Here is a model from scripture for reconciliation and restoration of the relationship with your friend:
A. Communicate the Truth in Love [Eph 4:15,25]
You decided to call off the wedding because “it didn’t feel right at the time”. But what were the reasons behind you feeling this way? These reasons are what motivated your decision. Does your friend know these reasons? If not, he is likely feeling lied to and it’s time to tell him the truth. But do it in love – with great sensitivity, empathy and compassion. What are your intentions for marriage in the future? Does your friend know?

B. Confess Your Sins to One Another [James 5:16]
If you have not been truthful with your friend then you have sinned. If you have not been sensitive to your friend’s feelings then you have sinned. Tell him “all the facts” about what you did that was wrong. Explain to him why your actions were wrong and what you should have done that was right. Ask him to tell you how he feels. Tell him you are sincerely sorry and ask him to forgive you. Whether your friend is able to forgive you then or at some time in the future is beyond your control – it is between him and God. 

C. Repent of Your Behavior [Luke 24:47; 2 Tim 2:25,26]
Tell your friend that you will amend your behaviour so these sins won’t happen again. Describe to him how you will handle communicating difficult decisions in the future. The proof of repentance is whether you have really changed. With God’s grace you will. [2 Cor 12:9]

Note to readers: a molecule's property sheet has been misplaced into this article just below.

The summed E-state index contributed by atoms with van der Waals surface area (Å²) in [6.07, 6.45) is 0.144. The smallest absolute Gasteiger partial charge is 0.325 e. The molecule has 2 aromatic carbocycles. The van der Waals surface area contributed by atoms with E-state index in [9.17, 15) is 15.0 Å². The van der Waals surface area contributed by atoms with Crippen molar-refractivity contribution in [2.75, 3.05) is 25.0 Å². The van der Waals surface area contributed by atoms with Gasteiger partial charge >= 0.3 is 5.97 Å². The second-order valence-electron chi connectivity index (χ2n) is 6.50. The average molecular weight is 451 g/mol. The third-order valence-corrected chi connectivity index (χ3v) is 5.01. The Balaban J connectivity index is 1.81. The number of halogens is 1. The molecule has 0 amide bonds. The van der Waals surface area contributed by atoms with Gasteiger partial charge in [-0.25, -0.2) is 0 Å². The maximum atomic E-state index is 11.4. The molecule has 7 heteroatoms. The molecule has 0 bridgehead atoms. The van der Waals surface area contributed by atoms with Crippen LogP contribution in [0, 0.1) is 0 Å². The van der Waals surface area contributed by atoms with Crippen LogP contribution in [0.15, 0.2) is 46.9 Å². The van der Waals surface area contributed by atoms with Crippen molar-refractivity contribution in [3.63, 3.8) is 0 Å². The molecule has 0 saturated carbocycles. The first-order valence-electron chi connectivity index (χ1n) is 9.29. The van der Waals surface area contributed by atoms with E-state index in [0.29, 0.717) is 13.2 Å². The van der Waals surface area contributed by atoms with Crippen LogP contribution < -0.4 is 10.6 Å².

D. Strive For Complete Restoration [Matt 5:24, Rom 14:19]
Does your friend know how much he means to you? Have you ever told your friend and brother in Christ how much you love him? The phrase “love one another” appears many times in the bible and there is nothing wrong with brotherly love expressed among Christian men? Send a letter or tell him in person. Pursue him until he reconciles or refuses to see you again.

D. Pray Continually From Beginning to End [1Thes 5:17; James 5:16]
Following are some examples of prayer. Ask God to give you empathy and compassion for your friend. Ask God to soften your friend’s heart so he will meet with you. Ask God to reveal “all the truth” surrounding what happened. Ask God to search your heart and reveal all the sins? Ask God to give you the perseverance to change. Ask God to give you a Christ-like love for your friend. Thank God that his grace is always sufficient.

God’s will is that “peace” and “brotherly love” should prevail in every Christian relationship. God will bring it to completion as you walk with the Holy Spirit.

November 24 2016 0 responses Vote Up Share Report